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Saudi court convicts 14 on charges relating to American’s beheading

This image taken from an Islamic website, June 15, 2004, shows a frame from a video of American hostage Paul Johnson being held in Saudi Arabia.

Associated Press

A Saudi court sentenced one man to death and 13 others to prison for their role in killing a foreigner, attacking government buildings and residential compounds and planning an assault on the U.S. and British embassies, state media said.

The men, whose nationalities were not disclosed, were part of an alleged 50-member terrorist cell that faces a host of charges, including plotting to assassinate senior government officials and smuggling heavy weapons into the kingdom from Iraq. They are also charged with the abduction and killing of a foreigner, impersonating police officers, fighting in conflicts abroad, firing at Saudi security officers and disobeying the king, according to the official Saudi Press Agency.

A Riyadh court found the 14 men guilty of being involved in an attack on a foreigner who was stopped at a fake checkpoint, the state news agency said late Monday. Impersonating security officers, the militants drugged the foreigner to abduct him, then beat him to death before beheading him, the agency said.

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The Arabic language newspaper Al-Sharq Al-Awsat reported that the man they were charged with killing is Paul Marshall Johnson, a 49-year-old American who had worked in the kingdom for more than a decade and was working on Apache attack helicopter systems for Lockheed Martin at the time of his kidnapping and death in 2004.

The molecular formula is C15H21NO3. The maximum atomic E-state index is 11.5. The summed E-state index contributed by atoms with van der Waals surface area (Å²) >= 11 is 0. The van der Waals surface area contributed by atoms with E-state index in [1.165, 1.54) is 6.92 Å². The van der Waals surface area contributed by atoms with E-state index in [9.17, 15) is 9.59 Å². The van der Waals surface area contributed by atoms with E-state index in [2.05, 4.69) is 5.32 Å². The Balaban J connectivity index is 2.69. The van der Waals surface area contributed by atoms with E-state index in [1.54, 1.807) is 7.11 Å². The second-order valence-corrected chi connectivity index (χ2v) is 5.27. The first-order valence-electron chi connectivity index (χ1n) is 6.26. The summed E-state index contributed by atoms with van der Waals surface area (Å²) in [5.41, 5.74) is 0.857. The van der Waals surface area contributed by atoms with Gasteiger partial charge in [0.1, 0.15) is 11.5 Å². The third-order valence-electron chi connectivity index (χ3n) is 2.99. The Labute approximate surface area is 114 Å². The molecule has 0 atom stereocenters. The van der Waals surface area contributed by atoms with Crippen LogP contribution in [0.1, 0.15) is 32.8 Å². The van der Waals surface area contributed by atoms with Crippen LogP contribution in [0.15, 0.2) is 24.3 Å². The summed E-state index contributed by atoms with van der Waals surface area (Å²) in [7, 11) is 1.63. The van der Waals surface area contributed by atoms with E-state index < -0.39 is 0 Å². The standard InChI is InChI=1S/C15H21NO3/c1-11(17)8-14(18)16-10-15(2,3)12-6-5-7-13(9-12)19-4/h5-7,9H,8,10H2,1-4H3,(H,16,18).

The militants had threatened to kill him if the kingdom did not release its al-Qaeda prisoners.

After Saudi authorities refused to comply with their demands, the gruesome photos of his severed head were posted on the Internet, prompting strong condemnation from then-president George W. Bush.

The killing came at a time when al-Qaida militants were escalating attacks in the kingdom aimed at toppling the monarchy. A fierce crackdown by Saudi Arabia's security forces forced many militants to flee to neighbouring Yemen, which now has one of the world's most active al-Qaeda branches.

The 13 men were given prison sentences ranging from four to 30 years. All will be allowed to appeal the verdict.

Two others among the 50 defendants on trial will be given more time to submit additional evidence while a ruling on the rest of the cell's alleged members is expected soon, the Saudi news agency said. It did not say if all 50 suspected cell members were in custody, or whether some were being tried in absentia.

A senior government official contacted by The Associated Press declined to give further details.

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Aya Batrawy contributed reporting from Dubai.

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